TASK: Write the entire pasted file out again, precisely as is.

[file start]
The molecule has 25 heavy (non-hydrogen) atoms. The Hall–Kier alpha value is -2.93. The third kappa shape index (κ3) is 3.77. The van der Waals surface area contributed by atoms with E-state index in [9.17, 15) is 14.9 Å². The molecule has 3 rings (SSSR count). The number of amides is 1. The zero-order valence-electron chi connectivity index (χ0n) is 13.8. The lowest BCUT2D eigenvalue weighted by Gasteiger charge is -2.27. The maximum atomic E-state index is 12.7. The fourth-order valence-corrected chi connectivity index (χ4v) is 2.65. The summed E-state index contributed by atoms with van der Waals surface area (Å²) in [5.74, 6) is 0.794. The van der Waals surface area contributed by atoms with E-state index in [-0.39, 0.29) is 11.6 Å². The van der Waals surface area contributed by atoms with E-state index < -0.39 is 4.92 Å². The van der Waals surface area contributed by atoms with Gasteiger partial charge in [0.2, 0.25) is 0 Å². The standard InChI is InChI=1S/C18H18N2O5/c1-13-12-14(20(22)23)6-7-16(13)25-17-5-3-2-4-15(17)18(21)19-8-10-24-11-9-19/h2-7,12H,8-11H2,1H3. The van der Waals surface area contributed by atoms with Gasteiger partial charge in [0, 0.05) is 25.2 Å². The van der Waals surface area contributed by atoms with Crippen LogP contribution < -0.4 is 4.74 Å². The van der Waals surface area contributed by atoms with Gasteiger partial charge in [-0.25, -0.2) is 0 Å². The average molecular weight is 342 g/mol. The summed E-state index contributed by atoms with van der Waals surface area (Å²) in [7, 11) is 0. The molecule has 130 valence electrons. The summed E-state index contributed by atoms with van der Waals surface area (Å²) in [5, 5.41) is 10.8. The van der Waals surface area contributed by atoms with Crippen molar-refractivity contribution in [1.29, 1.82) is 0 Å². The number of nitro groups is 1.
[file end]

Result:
The molecule has 25 heavy (non-hydrogen) atoms. The Hall–Kier alpha value is -2.93. The third kappa shape index (κ3) is 3.77. The van der Waals surface area contributed by atoms with E-state index in [9.17, 15) is 14.9 Å². The molecule has 3 rings (SSSR count). The number of amides is 1. The zero-order valence-electron chi connectivity index (χ0n) is 13.8. The lowest BCUT2D eigenvalue weighted by Gasteiger charge is -2.27. The maximum atomic E-state index is 12.7. The fourth-order valence-corrected chi connectivity index (χ4v) is 2.65. The summed E-state index contributed by atoms with van der Waals surface area (Å²) in [5.74, 6) is 0.794. The van der Waals surface area contributed by atoms with E-state index in [-0.39, 0.29) is 11.6 Å². The van der Waals surface area contributed by atoms with E-state index < -0.39 is 4.92 Å². The van der Waals surface area contributed by atoms with Gasteiger partial charge in [0.2, 0.25) is 0 Å². The standard InChI is InChI=1S/C18H18N2O5/c1-13-12-14(20(22)23)6-7-16(13)25-17-5-3-2-4-15(17)18(21)19-8-10-24-11-9-19/h2-7,12H,8-11H2,1H3. The van der Waals surface area contributed by atoms with Gasteiger partial charge in [0, 0.05) is 25.2 Å². The van der Waals surface area contributed by atoms with Crippen LogP contribution < -0.4 is 4.74 Å². The van der Waals surface area contributed by atoms with Gasteiger partial charge in [-0.25, -0.2) is 0 Å². The average molecular weight is 342 g/mol. The summed E-state index contributed by atoms with van der Waals surface area (Å²) in [7, 11) is 0. The molecule has 130 valence electrons. The summed E-state index contributed by atoms with van der Waals surface area (Å²) in [5, 5.41) is 10.8. The van der Waals surface area contributed by atoms with Crippen molar-refractivity contribution in [1.29, 1.82) is 0 Å². The number of nitro groups is 1.